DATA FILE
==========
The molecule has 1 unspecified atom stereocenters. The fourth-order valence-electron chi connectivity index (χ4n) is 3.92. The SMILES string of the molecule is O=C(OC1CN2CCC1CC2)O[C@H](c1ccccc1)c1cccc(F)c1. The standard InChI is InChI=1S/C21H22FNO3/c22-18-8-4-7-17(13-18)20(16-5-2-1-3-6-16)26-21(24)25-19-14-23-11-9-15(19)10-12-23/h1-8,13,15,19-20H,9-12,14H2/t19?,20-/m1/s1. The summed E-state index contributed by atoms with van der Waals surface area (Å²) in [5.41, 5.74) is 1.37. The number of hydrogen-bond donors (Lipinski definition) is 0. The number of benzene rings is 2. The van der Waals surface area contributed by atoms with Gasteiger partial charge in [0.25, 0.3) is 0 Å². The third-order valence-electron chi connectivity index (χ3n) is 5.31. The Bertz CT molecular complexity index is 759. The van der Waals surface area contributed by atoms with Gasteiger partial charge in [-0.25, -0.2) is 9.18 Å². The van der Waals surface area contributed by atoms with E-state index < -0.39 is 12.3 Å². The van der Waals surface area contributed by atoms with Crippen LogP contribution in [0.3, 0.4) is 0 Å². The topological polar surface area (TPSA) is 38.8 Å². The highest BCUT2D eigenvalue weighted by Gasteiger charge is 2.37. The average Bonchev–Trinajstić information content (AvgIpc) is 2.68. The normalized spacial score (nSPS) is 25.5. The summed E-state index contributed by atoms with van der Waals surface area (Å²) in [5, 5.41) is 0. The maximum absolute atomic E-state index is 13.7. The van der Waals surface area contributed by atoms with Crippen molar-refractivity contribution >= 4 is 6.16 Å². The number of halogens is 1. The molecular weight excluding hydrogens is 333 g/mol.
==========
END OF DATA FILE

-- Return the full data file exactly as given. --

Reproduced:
The molecule has 1 unspecified atom stereocenters. The fourth-order valence-electron chi connectivity index (χ4n) is 3.92. The SMILES string of the molecule is O=C(OC1CN2CCC1CC2)O[C@H](c1ccccc1)c1cccc(F)c1. The standard InChI is InChI=1S/C21H22FNO3/c22-18-8-4-7-17(13-18)20(16-5-2-1-3-6-16)26-21(24)25-19-14-23-11-9-15(19)10-12-23/h1-8,13,15,19-20H,9-12,14H2/t19?,20-/m1/s1. The summed E-state index contributed by atoms with van der Waals surface area (Å²) in [5.41, 5.74) is 1.37. The number of hydrogen-bond donors (Lipinski definition) is 0. The number of benzene rings is 2. The van der Waals surface area contributed by atoms with Gasteiger partial charge in [0.25, 0.3) is 0 Å². The third-order valence-electron chi connectivity index (χ3n) is 5.31. The Bertz CT molecular complexity index is 759. The van der Waals surface area contributed by atoms with Gasteiger partial charge in [-0.25, -0.2) is 9.18 Å². The van der Waals surface area contributed by atoms with E-state index < -0.39 is 12.3 Å². The van der Waals surface area contributed by atoms with Crippen LogP contribution in [0.3, 0.4) is 0 Å². The topological polar surface area (TPSA) is 38.8 Å². The highest BCUT2D eigenvalue weighted by Gasteiger charge is 2.37. The average Bonchev–Trinajstić information content (AvgIpc) is 2.68. The normalized spacial score (nSPS) is 25.5. The summed E-state index contributed by atoms with van der Waals surface area (Å²) in [5, 5.41) is 0. The maximum absolute atomic E-state index is 13.7. The van der Waals surface area contributed by atoms with Crippen molar-refractivity contribution >= 4 is 6.16 Å². The number of halogens is 1. The molecular weight excluding hydrogens is 333 g/mol.